There were only two drunk kisses. I hadn’t been with my boyfriend for long so it was clear to me that it wasn’t right and we should break up. When I became single I felt like ‘the other woman’ for the first time and finally ended it and cut communication (other than at work, which was awkward). Eventually he broke up with his girlfriend but I didn’t find out for a while. When I did we ended up getting together.
At first I was quite insecure and found it hard to trust him. I felt like I was plan B, but we had become so close that I was always very honest about this with him and we worked through it together.
Within a few months he had a key to my flat and came over almost every night and when we weren’t together we were always talking, so that definitely helped ease my mind. Two years on and we live together and have spent a lot of time discussing what we will call our future children. Our biggest problem now is his terrible taste in names.
I have been married for 14 years and we have two children, 12 and 10. I have always worked as an interior designer and generally work from home to fit around school runs and pickups. I was always the rebel as a child and the role of a mother took me by surprise but I embraced it and put the children first. I was very happily married at the time, so the affair took me by surprise, but it was a very welcome one. I was on a night out with my son’s football team for parents and kids and slowly, one by one, the families left.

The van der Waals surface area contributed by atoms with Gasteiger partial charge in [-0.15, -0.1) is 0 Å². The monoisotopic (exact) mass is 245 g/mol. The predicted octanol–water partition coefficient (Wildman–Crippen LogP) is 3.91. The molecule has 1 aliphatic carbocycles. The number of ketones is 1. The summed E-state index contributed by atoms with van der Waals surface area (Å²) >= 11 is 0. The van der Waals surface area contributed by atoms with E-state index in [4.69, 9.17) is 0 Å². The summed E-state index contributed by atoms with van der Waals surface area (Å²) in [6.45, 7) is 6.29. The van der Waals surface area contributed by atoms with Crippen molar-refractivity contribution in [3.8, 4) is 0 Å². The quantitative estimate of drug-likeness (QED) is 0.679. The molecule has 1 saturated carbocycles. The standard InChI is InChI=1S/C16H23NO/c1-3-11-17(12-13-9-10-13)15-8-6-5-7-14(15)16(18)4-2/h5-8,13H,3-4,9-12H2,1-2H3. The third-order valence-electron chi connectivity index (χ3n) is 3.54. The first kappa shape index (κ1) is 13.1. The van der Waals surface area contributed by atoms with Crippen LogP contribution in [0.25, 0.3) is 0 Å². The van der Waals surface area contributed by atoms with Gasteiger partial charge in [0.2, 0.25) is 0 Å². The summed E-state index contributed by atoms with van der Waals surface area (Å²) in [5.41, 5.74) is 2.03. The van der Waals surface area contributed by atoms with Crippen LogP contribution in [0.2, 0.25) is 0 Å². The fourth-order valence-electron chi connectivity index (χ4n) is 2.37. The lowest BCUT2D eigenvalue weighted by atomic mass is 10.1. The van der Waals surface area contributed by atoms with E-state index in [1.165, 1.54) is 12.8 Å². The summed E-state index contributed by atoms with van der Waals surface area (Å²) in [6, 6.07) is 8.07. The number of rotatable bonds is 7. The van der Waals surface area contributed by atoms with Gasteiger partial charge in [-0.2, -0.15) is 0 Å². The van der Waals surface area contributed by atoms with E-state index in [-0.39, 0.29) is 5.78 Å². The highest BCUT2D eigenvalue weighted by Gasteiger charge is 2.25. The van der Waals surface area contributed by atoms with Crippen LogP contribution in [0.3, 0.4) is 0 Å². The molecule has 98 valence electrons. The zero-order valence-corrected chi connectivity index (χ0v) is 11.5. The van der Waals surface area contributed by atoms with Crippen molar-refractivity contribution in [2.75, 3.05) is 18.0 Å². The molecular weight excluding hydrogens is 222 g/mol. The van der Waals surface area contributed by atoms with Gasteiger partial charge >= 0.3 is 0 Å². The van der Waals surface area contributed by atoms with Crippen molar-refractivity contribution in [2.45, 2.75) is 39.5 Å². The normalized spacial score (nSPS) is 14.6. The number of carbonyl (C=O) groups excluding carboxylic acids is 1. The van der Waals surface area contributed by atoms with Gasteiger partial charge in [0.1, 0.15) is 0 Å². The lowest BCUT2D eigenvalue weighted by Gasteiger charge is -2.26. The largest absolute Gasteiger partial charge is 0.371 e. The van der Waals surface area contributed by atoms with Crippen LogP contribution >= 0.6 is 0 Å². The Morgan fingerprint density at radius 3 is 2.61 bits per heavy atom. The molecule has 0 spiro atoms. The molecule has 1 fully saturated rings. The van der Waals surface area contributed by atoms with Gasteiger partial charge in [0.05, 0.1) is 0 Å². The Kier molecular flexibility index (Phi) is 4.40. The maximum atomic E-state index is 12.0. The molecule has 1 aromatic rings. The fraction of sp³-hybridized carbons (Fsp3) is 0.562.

Once nearly everyone was gone, I was left with one of the dads. We talked about our lives, hopes for the future for ourselves and our kids and I felt excited about life again, but I was drunk. We moved to another bar and we kissed. We both talked about how wrong it was, but it didn’t stop us. We met every few days from then, in different places and for different reasons but generally for drinks and sex. I felt guilty in some respects but not in others. The rebel in me was revived.